Great Music, Ocean Breezes, Palm Trees, It Must Be The GroundUP Music Festival Again

Snarky Puppy performing at the opening night of the GroundUP Music Festival at the North Beach Bandshell. Photo courtesy Ground Up Music.

The fourth annual edition of the GroundUP Music Festival, held at the North Beach Bandshell over the Valentine Day´s weekend, was a smartly curated showcase for creative music (borderlines between genres were simply ignored) playing out in a beautiful setting and a low-key atmosphere. It’s a combination that’s hard to beat.

Created and produced by Paul Lehr, CEO of GroundUP Music, Snarky Puppy’s artist-run label, and bassist, composer, and Snarky Puppy instigator Michael League, who is also the festival’s artistic director, the festival reflects some of the group’s musical curiosity and aesthetics and also suggests a collaborative spirit at work that feels at once ambitious and down-to-earth. (The event is presented in conjunction with the local Rhythm Foundation, which manages the Bandshell)

Obviously, the performances are the attraction and the anchor of the GroundUP Music Festival. But outdoor music events are cultural contraptions, as much musical feasts as they are social gatherings and businesses. They have many moving parts which, because of their different purposes, often do not fit right. Here, they do.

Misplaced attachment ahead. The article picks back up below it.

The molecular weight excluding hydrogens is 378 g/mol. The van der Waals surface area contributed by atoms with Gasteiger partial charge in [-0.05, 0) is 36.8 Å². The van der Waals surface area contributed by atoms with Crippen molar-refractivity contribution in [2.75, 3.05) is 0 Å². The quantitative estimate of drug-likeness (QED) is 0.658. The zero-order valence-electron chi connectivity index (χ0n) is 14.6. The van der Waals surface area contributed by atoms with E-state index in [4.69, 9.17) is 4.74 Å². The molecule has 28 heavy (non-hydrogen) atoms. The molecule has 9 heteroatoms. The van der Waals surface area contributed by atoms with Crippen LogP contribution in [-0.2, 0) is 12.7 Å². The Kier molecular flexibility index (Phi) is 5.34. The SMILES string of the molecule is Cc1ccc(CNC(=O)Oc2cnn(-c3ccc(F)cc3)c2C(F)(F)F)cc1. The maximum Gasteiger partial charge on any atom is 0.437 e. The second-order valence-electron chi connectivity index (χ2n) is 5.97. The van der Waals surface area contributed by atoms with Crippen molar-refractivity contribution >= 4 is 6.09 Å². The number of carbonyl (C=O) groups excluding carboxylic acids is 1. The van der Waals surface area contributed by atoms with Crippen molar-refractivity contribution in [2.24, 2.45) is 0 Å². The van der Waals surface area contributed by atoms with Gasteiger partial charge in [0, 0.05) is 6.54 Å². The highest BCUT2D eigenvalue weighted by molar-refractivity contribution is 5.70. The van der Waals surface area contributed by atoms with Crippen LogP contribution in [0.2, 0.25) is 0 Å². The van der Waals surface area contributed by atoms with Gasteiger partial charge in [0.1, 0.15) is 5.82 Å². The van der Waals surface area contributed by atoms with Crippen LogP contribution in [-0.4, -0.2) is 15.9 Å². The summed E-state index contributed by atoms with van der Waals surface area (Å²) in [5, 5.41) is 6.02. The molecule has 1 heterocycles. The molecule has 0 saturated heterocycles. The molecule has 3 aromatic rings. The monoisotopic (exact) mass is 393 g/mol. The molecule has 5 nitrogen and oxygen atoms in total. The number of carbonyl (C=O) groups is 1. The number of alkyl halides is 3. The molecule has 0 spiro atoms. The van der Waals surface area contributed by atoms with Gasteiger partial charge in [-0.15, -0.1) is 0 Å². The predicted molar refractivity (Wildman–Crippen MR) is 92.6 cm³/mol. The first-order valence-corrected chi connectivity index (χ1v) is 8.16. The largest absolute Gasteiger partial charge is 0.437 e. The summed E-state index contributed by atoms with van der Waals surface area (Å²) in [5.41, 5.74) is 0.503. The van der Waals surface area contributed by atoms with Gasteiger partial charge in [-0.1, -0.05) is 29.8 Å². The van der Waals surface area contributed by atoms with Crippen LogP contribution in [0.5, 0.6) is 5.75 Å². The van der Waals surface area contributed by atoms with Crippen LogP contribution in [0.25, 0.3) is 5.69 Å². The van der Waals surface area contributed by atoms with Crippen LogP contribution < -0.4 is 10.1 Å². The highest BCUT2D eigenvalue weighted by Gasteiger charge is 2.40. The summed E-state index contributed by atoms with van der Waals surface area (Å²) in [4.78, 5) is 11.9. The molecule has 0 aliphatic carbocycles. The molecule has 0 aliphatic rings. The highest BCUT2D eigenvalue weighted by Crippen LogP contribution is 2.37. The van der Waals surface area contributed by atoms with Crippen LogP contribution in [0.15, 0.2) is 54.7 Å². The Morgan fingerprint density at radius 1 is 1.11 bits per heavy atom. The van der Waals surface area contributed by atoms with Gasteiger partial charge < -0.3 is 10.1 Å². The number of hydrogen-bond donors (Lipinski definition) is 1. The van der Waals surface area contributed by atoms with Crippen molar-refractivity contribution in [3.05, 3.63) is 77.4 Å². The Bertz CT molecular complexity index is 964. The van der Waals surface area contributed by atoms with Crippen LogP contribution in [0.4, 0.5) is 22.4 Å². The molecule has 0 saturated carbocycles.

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Cecile McLorin Salvant Comes Home at the Ground Up Music Festival in North Beach


The inimitable Cecile McLorin Salvant with pianist Sullivan Fortner turning the Bandshell in North Beach into a small, open-air club at the Ground Up Music Festival Sunday afternoon. Not many singers would have dared to try.
“I’m not sure if it was daring or just crazy,” she said later, breaking into a laugh as she walked out the festival grounds, later in the day.
A Miami-native (her mom was in attendance, she noted from the stage) McLorin Salvant sounded completely at ease, engaging and good-humored when introducing the songs but also seemingly fearless with her on-the-spot repertoire choices and in her singing.
She had the afternoon crowd mesmerized and by the end of the set, singing along.

Hats off to Fortner, a sensitive and enormously resourceful accompanist who both followed and pushed her, always providing a safety net. The addition of saxophonist Chris Potter for a couple of songs (including a sly version of “I Didn’t Know What Time It Was”) was just the proverbial cherry on top in a performance that probably earned McLorin Salvant a good number of new followers.

 

From left to right, Sullivan Fortner, piano; Cecile McLorin Salvant, and Chris Potter, sax, Sunday at the Ground Up Music Festival in North Miami Beach

Back To School for Maria Schneider — This Time, to Lead

Maria Schneider conducting the Henry Mancini Institute Orchestra, featuring guest Donny McCaslin saxophone, at Gusman Hall, University of Miami. Photo by Jenny Abreu

The concert debut of composer, arranger, and conductor Maria Schneider as Artistic Director of the University of Miami’s Frost School of Music Henry Mancini Institute on January 25 was as much a musical event as a statement of purpose.

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